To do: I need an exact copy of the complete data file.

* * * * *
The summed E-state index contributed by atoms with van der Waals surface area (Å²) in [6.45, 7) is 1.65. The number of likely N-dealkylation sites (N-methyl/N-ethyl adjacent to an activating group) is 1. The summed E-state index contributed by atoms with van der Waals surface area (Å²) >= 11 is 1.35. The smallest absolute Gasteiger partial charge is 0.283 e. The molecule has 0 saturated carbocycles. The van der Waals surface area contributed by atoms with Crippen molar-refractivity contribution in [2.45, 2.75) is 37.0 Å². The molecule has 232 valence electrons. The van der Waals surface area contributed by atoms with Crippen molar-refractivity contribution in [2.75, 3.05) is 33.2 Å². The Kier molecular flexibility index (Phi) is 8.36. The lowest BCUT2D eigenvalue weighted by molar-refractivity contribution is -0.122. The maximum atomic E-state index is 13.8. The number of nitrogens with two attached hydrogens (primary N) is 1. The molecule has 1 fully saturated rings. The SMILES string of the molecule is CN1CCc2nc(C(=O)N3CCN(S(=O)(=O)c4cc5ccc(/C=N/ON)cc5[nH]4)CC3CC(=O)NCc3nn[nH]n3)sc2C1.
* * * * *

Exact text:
The summed E-state index contributed by atoms with van der Waals surface area (Å²) in [6.45, 7) is 1.65. The number of likely N-dealkylation sites (N-methyl/N-ethyl adjacent to an activating group) is 1. The summed E-state index contributed by atoms with van der Waals surface area (Å²) >= 11 is 1.35. The smallest absolute Gasteiger partial charge is 0.283 e. The molecule has 0 saturated carbocycles. The van der Waals surface area contributed by atoms with Crippen molar-refractivity contribution in [2.45, 2.75) is 37.0 Å². The molecule has 232 valence electrons. The van der Waals surface area contributed by atoms with Crippen molar-refractivity contribution in [2.75, 3.05) is 33.2 Å². The Kier molecular flexibility index (Phi) is 8.36. The lowest BCUT2D eigenvalue weighted by molar-refractivity contribution is -0.122. The maximum atomic E-state index is 13.8. The number of nitrogens with two attached hydrogens (primary N) is 1. The molecule has 1 fully saturated rings. The SMILES string of the molecule is CN1CCc2nc(C(=O)N3CCN(S(=O)(=O)c4cc5ccc(/C=N/ON)cc5[nH]4)CC3CC(=O)NCc3nn[nH]n3)sc2C1.